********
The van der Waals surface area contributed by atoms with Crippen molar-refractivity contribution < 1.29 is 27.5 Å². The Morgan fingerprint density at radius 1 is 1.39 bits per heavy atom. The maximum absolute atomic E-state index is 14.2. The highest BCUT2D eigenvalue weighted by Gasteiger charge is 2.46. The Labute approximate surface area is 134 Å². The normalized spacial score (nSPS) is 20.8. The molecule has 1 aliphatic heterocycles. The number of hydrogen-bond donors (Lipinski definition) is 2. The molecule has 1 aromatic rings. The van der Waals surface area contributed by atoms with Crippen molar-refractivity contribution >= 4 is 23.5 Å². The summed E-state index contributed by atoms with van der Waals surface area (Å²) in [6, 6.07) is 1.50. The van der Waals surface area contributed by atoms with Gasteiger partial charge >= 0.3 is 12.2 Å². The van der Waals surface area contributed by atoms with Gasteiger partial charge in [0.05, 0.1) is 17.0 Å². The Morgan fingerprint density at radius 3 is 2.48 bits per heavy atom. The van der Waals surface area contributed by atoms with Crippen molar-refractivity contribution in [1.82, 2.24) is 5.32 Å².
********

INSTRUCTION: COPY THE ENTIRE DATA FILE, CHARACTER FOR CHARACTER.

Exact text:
The van der Waals surface area contributed by atoms with Crippen molar-refractivity contribution < 1.29 is 27.5 Å². The Morgan fingerprint density at radius 1 is 1.39 bits per heavy atom. The maximum absolute atomic E-state index is 14.2. The highest BCUT2D eigenvalue weighted by Gasteiger charge is 2.46. The Labute approximate surface area is 134 Å². The normalized spacial score (nSPS) is 20.8. The molecule has 1 aliphatic heterocycles. The number of hydrogen-bond donors (Lipinski definition) is 2. The molecule has 1 aromatic rings. The van der Waals surface area contributed by atoms with Crippen molar-refractivity contribution >= 4 is 23.5 Å². The summed E-state index contributed by atoms with van der Waals surface area (Å²) in [6, 6.07) is 1.50. The van der Waals surface area contributed by atoms with Gasteiger partial charge >= 0.3 is 12.2 Å². The van der Waals surface area contributed by atoms with Gasteiger partial charge in [0.05, 0.1) is 17.0 Å². The Morgan fingerprint density at radius 3 is 2.48 bits per heavy atom. The van der Waals surface area contributed by atoms with Crippen molar-refractivity contribution in [1.82, 2.24) is 5.32 Å².